The guard phoned his "receiving gal" as he called her, and she told him to let me in and have me back up to door number xx.  By the time I got around to that door and started setting up to back up to the door, two forklifts came racing around the corner and were waiting on me to get it untarped and unstrapped.  You can see in this photo one piece of material lying on the ground next to my truck. That is the one that was "Hot."  Before I could even get my straps back on the rest of my load and my tarps pulled back into place, about four of five young men showed up and hoisted it up onto their shoulders and took it inside the building to put it to good use.

Speaking of "Hot Stuff," let me tell you about what I picked up next.  After delivering the rest of that load to Alro Metals in Tampa, I was dispatched to Port Manatee to pick up some aluminum logs that were going to the SAPA plant in Gainesville, Georgia.  If you are not familiar with these "logs," as we call them, here is a look at what a load of "logs" looks like for me...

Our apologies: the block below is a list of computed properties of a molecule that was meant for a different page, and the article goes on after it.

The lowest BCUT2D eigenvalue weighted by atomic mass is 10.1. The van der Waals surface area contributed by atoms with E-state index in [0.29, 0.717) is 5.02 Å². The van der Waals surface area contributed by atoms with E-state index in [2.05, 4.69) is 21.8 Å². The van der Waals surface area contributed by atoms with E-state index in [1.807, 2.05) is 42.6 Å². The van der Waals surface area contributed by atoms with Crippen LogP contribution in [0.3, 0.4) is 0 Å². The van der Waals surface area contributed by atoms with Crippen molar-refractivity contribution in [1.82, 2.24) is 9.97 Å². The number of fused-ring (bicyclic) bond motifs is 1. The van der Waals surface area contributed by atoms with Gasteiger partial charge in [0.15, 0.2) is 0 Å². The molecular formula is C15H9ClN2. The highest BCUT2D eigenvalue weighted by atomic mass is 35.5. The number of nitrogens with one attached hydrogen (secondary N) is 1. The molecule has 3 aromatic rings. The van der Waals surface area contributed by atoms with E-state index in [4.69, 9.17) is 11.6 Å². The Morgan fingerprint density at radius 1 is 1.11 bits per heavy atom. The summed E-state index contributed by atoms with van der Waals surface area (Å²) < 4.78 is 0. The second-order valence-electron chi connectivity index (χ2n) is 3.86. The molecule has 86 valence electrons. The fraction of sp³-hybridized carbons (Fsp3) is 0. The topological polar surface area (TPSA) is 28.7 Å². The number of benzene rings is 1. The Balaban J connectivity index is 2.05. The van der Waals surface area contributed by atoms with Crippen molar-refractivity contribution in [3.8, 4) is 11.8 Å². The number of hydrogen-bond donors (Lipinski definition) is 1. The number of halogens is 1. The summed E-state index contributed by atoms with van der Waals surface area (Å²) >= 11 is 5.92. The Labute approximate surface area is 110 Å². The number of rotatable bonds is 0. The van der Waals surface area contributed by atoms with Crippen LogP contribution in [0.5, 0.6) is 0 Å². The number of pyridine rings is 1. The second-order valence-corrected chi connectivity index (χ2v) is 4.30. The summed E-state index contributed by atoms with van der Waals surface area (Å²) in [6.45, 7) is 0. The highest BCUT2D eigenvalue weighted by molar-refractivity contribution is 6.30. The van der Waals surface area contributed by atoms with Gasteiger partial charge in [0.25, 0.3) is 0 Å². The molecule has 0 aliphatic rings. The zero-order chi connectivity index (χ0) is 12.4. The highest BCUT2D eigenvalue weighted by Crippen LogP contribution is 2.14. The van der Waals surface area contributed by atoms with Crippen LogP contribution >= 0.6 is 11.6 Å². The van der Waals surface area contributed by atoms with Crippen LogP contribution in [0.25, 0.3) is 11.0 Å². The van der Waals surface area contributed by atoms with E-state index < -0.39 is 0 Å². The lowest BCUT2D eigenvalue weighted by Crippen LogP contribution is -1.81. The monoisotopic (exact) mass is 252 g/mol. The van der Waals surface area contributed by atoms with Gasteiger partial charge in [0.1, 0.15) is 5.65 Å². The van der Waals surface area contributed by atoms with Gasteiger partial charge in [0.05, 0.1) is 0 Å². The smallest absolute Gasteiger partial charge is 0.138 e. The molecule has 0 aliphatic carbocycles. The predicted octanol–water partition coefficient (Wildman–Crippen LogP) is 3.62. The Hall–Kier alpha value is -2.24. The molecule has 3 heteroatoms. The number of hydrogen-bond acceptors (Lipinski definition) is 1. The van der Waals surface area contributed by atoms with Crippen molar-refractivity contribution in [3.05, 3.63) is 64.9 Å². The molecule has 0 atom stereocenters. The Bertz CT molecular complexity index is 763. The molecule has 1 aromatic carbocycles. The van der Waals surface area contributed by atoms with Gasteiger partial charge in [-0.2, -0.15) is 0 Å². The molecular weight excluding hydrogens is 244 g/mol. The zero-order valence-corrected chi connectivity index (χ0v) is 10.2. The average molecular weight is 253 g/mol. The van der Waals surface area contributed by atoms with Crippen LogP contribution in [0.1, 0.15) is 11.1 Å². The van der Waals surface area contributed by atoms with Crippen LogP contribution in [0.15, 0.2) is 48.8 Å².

In the plants where they make the extrusions that I haul around the country, these "logs" are heated up until they are glowing "cherry red" and then forced with powerful hydraulic presses through a "die." If you have ever seen one of these little toys that kids use that forces "Play-dough" through a machine and it comes out a certain shape depending on the "die" you are forcing it through, that is the simplified version of the principle of manufacturing aluminum extrusions.  Here are some of the shapes that I just delivered this week to a job site in Hermiston, Oregon.  These are for the stadium seating at a new Rodeo arena being built there.  This was my second trip up here.

You can see in the background of the following photo how the stadium is taking shape up there in Hermiston, Oregon.  This is a look at my truck being unloaded by the construction crew.  I am actually parked inside the rodeo arena in this shot.